Baptist relief agencies were among organizations scrambling to provide relief to victims of Sunday’s tsunami that killed thousands and destroyed coastlines in South and Southeast Asia.

Baptist World Aid and Hungarian Baptist Aid sent a medical and relief team to Colombo, Sri Lanka, on Monday, BWAid Director Paul Montacute reported in a news release. BWAid allocated an initial $25,000 for relief in affected countries, working with local indigenous leaders.

Sparked by a massive undersea earthquake, the tsunami sent tidal waves as tall as 30 feet crashing into coastlines of the Indian Ocean from Thailand to Somalia.

By Tuesday morning the death toll climbed toward 40,000, according to news reports. Victims included 18,700 in Sri Lanka, where officials fear the toll will hit 25,000, according to Reuters.

Indonesia also predicted its death toll could reach 25,000. Two thousand are feared dead in Thailand. A total of 112 dead foreigners had been found, including eight Americans.

The number of homeless, meanwhile, could reach into the millions. NPR quoted a Red Cross official in Geneva who said international Red Cross and Red Crescent groups were working together to deliver food, clean water and medicines to victims presumed to have lost everything.

The Cooperative Baptist Fellowship authorized each “field unit” in areas affected by the disaster to spend up to $5,000 in emergency relief. CBF Global Missions leaders are working to coordinate continuing response through Baptist World Aid, according to a Tuesday news release.

CBF personnel were reported safe, though several families were displaced and threatened by flood waters.

“We have been in touch with our personnel in Asia and are grateful that all are safe,” said Jack Snell, CBF Global Missions associate coordinator for missions teams in Asia. “But we grieve with those who suffered the consequences of the devastating earthquake and the ensuing massive tsunamis. As is often true, the brunt of the tragedy was born by those who are poor and powerless and who have the fewest resources to respond to their loss.”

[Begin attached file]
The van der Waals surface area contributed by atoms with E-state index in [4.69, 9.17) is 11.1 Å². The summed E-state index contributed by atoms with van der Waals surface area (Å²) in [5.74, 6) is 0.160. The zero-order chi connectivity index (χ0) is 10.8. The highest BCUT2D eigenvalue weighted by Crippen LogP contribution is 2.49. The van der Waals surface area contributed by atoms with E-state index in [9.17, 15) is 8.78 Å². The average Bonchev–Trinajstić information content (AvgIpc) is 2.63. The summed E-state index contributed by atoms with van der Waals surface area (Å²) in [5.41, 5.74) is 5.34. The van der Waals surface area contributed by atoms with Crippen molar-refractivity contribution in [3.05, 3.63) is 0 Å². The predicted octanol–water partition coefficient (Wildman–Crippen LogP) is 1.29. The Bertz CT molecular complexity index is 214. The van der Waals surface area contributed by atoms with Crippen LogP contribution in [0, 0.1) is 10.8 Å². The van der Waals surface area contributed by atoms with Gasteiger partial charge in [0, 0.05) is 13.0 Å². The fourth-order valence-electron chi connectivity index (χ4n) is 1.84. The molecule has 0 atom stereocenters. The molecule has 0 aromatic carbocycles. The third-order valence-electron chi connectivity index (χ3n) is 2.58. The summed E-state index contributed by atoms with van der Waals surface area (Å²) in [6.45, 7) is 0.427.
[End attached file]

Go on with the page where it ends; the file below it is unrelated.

Baptist World Aid Australia said Monday it was collecting funds to be forwarded to partners working in affected areas. BWAid Australia is a regional partner in Baptist World Aid, the relief-and-development arm of the Baptist World Alliance.

The British Baptist Missionary Society (BMS) reported being in touch with partners in Indonesia, Thailand, Sri Lanka and India to assess how best to help. Churches are being invited to contribute to relief grants, which will be transferred as soon as possible.

BMS personnel were reported safe, including missionaries in Thailand and Action Team members in Sri Lanka, one of the hardest-hit areas.

Roy Medley, general secretary of American Baptist Churches in the U.S.A., expressed “profound concern for victims of this monumental human tragedy” and called on church members to pray for families that have been and will be devastated by it.

Medley predicted “extensive and long-term emergency relief efforts” by American Baptists’ One Great Hour of Sharing fund.

The Hungarian team sponsored by BWAid planned to use $110,000 worth of medicines and medical supplies to provide immediate relief in Sri Lanka. The team also planned to make need assessments of ways for further support.

Montacute said he began contacting Baptist leaders in affected areas as soon as news of the disaster broke on Sunday. Montacute issued an urgent appeal for relief funds and pledged prayer support from Baptists around the world.

Bob Allen is managing editor of

Click here to see how you can give to Baptist World Aid. Please designated donations to “Asian Tidal Wave Appeal.”

Click here for information on how to contribute to tsunami relief through BMS World Mission

Click here for information on how to contribute to tsunami relief through American Baptist Churches in the U.S.A.

Click here for information on how to contribute to tsunami relief through Australia Baptist World Aid.

Share This